Ethical naturalism remains an important commitment throughout the entire Peripatetic tradition. The final chapter of the book concentrates on a short but important essay wherein Alexander of Aphrodisias deals with the views of his Peripatetic predecessors on the primary object of attachment (prôton oikeion). This is not a concept that we find in Aristotle's works. Still, it is adopted by the Peripatetic philosophers of the post-Hellenistic period in order to present what they consider Aristotle's position on the topic. In fact, the title of the essay contains an explicit reference to Aristotle, which is lost in the translation adopted by Inwood.  This reference is important: while it is true that the essay is concerned with the views of the Aristotelians on the topic of the primary object of attachment, it is pretty clear that they claim to have found those views in Aristotle. This fits nicely with a point that is made over and over again in the book. However original and creative their ethical views are, the Peripatetic philosophers claim that those views are not only derived from Aristotle but also found in his writings. This is also why they are Aristotelian rather than Peripatetic philosophers. In other words, they regard Aristotle's text as the official starting point of any serious philosophical reflection. This is especially true for Alexander of Aphrodisias. He is not content to report and criticize their views; he also improves on them and shows how by employing familiar distinctions that we find in Aristotle we can show how we naturally reach "the end and goal of human life in a way that affirms it rational character, the special place for virtue in it, and the distinctive active-ness of the best human life" (123).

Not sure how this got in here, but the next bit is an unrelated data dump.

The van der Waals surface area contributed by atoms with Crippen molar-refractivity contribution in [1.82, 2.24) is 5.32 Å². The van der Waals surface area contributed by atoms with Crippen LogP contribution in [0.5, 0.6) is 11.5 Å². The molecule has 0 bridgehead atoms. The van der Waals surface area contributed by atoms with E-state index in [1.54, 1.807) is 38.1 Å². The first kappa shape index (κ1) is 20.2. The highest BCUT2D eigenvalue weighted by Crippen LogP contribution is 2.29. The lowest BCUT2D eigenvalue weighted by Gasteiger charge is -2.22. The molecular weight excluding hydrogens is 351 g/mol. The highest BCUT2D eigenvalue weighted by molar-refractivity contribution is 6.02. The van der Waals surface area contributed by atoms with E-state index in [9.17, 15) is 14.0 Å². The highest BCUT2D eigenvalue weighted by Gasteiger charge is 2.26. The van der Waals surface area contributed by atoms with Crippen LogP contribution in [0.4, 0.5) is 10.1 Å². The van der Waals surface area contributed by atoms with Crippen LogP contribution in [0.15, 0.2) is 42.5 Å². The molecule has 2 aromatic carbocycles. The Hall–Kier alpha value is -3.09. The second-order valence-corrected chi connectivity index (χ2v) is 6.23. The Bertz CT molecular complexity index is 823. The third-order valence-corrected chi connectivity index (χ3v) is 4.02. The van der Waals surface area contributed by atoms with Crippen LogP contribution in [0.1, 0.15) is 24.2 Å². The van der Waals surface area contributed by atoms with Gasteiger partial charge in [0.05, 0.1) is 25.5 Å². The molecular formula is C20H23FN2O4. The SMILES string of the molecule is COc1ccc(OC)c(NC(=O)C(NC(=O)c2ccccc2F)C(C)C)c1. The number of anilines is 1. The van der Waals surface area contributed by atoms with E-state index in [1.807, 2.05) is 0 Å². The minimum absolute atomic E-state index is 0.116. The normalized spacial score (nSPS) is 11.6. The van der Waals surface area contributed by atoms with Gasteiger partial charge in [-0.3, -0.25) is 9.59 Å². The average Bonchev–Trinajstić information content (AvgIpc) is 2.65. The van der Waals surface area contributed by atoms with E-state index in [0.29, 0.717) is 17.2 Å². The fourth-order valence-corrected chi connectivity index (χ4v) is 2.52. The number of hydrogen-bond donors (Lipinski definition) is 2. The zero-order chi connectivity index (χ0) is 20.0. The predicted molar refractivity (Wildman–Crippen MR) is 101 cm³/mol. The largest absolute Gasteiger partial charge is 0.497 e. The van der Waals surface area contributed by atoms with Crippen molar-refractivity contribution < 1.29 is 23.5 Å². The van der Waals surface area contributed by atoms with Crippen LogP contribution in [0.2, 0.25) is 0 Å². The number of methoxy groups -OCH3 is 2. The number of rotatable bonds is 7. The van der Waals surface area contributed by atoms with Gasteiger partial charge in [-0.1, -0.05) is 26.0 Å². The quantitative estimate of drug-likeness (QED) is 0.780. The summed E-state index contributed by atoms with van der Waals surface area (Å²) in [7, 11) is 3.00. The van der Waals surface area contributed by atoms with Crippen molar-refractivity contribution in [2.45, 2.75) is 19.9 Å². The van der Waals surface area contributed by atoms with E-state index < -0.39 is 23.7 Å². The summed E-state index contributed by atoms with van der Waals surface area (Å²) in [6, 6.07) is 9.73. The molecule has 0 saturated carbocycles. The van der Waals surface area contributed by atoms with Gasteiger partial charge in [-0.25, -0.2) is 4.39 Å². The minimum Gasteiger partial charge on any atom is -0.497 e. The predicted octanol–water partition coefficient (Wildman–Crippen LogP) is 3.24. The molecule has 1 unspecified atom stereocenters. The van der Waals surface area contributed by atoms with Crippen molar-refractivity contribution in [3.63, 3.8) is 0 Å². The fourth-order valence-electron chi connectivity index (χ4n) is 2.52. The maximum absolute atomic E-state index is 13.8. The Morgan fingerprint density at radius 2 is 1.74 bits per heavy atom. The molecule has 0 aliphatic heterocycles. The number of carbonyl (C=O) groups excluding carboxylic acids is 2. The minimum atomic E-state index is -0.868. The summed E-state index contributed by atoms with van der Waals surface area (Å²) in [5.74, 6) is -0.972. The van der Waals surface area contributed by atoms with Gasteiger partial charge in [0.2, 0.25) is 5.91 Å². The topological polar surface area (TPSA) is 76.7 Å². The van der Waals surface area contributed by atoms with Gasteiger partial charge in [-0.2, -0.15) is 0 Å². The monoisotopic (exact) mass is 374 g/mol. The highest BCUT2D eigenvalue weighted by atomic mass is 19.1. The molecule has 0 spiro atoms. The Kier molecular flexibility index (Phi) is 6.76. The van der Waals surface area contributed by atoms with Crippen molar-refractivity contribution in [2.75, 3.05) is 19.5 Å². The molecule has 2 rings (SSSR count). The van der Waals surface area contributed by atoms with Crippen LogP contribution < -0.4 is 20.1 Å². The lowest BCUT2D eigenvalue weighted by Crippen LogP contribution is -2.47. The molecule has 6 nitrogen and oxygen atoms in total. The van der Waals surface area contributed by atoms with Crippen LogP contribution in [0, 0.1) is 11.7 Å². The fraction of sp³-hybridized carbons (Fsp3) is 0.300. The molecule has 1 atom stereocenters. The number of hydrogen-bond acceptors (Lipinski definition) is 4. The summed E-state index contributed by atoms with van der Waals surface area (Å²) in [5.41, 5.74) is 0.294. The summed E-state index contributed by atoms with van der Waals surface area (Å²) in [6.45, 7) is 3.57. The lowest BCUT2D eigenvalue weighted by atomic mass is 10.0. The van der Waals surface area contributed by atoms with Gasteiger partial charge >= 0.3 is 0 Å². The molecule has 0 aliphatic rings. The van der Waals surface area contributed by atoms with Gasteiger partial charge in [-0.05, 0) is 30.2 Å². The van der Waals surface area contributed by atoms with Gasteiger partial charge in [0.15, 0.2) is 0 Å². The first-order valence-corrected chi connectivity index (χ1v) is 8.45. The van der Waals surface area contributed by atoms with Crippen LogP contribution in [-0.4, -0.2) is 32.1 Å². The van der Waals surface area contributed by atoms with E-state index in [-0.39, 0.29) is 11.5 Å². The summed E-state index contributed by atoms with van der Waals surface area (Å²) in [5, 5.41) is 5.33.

It is not Inwood's ambition to offer a detailed, let alone complete, presentation of the reception of Aristotle's ethics within the Peripatetic tradition. His stated purpose is rather "to conduct a preliminary exploration of the aftermath of Aristotelian ethics" (2). However, it is obvious that Inwood has delivered more than that. His book is an elegantly written, historically informed, and philosophically minded introduction to the complexities of Aristotelian ethics in the Hellenistic and post-Hellenistic worlds. While it does not exhaust the topic of Peripatetic ethical thought, it is an insightful and reliable guide for both the expert and the non-expert reader. As such it is to be considered a success.
 Hans B. Gottschalk: Continuity and Change in Aristotelianism, in: Aristotle and After (= Bulletin of the Institute of Classical Studies. Supplementary volume; 68), ed. by Richard Sorabji, London 1997, 109-115.
 In this story the Great Ethics [Magna Moralia] and the short essay On Virtues and Vices [De virtutibus et vitiis] are not authentic works by Aristotle. While the first is by an author contemporary of Theophrastus, the second is to be dated to the first century BC.
 I refer the reader to my survey of Aristotelianism in the first century BC, in Andrea Falcon (ed.): Brill's Companion to the Reception of Aristotle in Antiquity, Leiden / Boston 2016, 101-119.
 The title is not "The Aristotelians' [views] on the primary object of attachment". It is rather something like: "Aristotle's views on the primary object of attachment".